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Trapdoor spiders (Bothriocyrtum californicum) from nine southern California sites, including three on Santa Catalina and Santa Cruz Islands, were compared, based on variation at nine allozyme loci. Populations were generally in Hardy-Weinberg equilibrium, with no evidence of inbreeding. Levels of genetic variability in the six mainland populations were relatively high (mean Ho = 10.8%, mean P = 42.6%), while it was reduced (Ho < 2.0%, P < 23.0%) in two of three island populations, consistent with the loss of variability usually associated with island colonization. Genotype frequency distributions indicated a recent reduction in effective population size for spiders from Webb School of California, perhaps a consequence of habitat destruction associated with school construction in 1920–1930. Interpopulation differentiation was generally substantial and did not bear a simple relationship to physical distance. These findings suggest that, while B. californicum populations generally possess ample levels of genetic variability relative to other invertebrates, bottlenecks do occur, and populations are usually genetically isolated. To foster preservation of the existing gene pool, management of B. californicum should focus on maintaining as many populations in situ as possible and facilitating connections between them, while also creating or restoring habitat for potential colonization.
An annotated catalogue of Albanian arachnids held in the Museum für Naturkunde (MfN) Berlin is presented, including the type of the spider Zoropsis oertzeniDahl, 1901. Most of the material was collected from the coastal city of Vlora in c. 1887 by the German naturalist Eberhard von Oertzen (1856–1909). This makes it one of the oldest arachnological collections from Albania. Biographical notes on von Oertzen are also included. Most of the MfN species have previously been recorded for Albania, but we provide here a new record of Sitticus rupicola (C. L. Koch, 1837) as well as locality data and collection numbers for all MfN voucher specimens. Of particular interest is the re-identification of two spiders as Dysdera corfuensis Deeleman-Reinhold, 1988; including the first record of the female from Albania. The bat tick Ixodes vespertilionis C. L. Koch, 1844 is labelled as Albanian, and would be a new record for the country but the locality is more likely to be in modernday Serbia.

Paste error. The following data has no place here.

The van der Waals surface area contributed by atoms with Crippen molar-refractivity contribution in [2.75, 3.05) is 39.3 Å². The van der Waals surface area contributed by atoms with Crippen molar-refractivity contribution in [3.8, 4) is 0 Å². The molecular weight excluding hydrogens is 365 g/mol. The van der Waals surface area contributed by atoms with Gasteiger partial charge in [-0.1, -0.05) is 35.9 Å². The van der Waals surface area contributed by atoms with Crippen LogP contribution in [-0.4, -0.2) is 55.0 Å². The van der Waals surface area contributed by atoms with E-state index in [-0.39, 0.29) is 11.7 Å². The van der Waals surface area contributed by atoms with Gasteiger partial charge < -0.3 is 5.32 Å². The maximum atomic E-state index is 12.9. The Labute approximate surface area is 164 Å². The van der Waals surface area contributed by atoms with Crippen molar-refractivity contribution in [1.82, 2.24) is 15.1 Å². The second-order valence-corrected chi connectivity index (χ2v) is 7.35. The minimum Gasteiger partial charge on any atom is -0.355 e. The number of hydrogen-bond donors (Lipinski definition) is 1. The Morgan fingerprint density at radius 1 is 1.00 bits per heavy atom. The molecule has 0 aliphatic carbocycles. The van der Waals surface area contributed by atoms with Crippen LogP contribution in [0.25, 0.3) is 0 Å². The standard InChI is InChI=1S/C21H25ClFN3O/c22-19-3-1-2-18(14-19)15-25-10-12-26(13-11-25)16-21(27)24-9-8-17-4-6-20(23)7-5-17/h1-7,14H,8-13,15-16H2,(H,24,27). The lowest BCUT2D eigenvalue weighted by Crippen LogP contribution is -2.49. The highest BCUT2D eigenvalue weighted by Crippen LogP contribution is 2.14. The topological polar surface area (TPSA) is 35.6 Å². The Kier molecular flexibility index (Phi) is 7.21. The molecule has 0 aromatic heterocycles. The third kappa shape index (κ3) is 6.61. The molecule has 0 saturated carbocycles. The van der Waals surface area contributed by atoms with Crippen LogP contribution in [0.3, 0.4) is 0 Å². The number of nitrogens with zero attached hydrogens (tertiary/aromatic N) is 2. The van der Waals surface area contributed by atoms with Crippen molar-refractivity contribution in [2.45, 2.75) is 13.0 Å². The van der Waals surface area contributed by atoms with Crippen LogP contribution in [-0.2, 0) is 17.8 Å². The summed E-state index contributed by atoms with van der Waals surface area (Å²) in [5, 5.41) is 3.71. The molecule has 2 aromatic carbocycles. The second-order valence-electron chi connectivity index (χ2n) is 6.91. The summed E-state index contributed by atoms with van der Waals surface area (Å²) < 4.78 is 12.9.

The type specimens of the two pseudoscorpion species described by di Caporiacco (1947) from Guyana (former British Guyana) are studied in detail. Geogarypus incertusdi Caporiacco, 1947 is considered a valid species and its type locality is clarified as Guyana, Upper Demerara—Berbice region, upper Demerara valley, near Kurupukari. Paratemnus guianensisdi Caporiacco, 1947 is considered ajunior subjective synonym of Paratemnoides nidificator (Balzan, 1888) (syn. nov.). Lectotypes are designated for Paratemnoides minor (Balzan, 1892) and Paratemnoides nidificator. Geogarypus incertus and Paratemnoides nidificator are new additions to the fauna of French Guiana.
A trigonotarbid arachnid referable to Anthracomartus voelkelianusKarsch, 1882 is described from the Late Carboniferous (Moscovian) (= Westphalian C) of Jerusalemsberg near Dobšiná in eastern Slovakia. This record is significant as both the first fossil arachnid formally described from Slovakia and, whilst it does not come from a classic Coal Measures locality with a terrestrial palaeoenvironment, the sediments were deposited in a marine—deltaic environment typical for arachnid fossils. An overview of the distribution of the 17 currently recognized species of Anthracomartidae is presented.
Fragments of a fossil scorpion collected from Silurian (Ludfordian, c. 420 Ma) strata near Trecastle in Powys, Wales, are described. They represent one of the oldest records of Scorpiones, of which only five other species are known from the Silurian. Given the incomplete nature of the new material, which includes a largely complete carapace with anteriorly positioned median eyes, we cannot assign it to any particular family or genus. However, the pustulate carapace ornament and preserved pattern of sulci are reminiscent of certain, much larger, fossil scorpions such as the Devonian Praearcturus gigasWoodward, 1871 and the Carboniferous Gigantoscorpio willsiStørmer, 1963.
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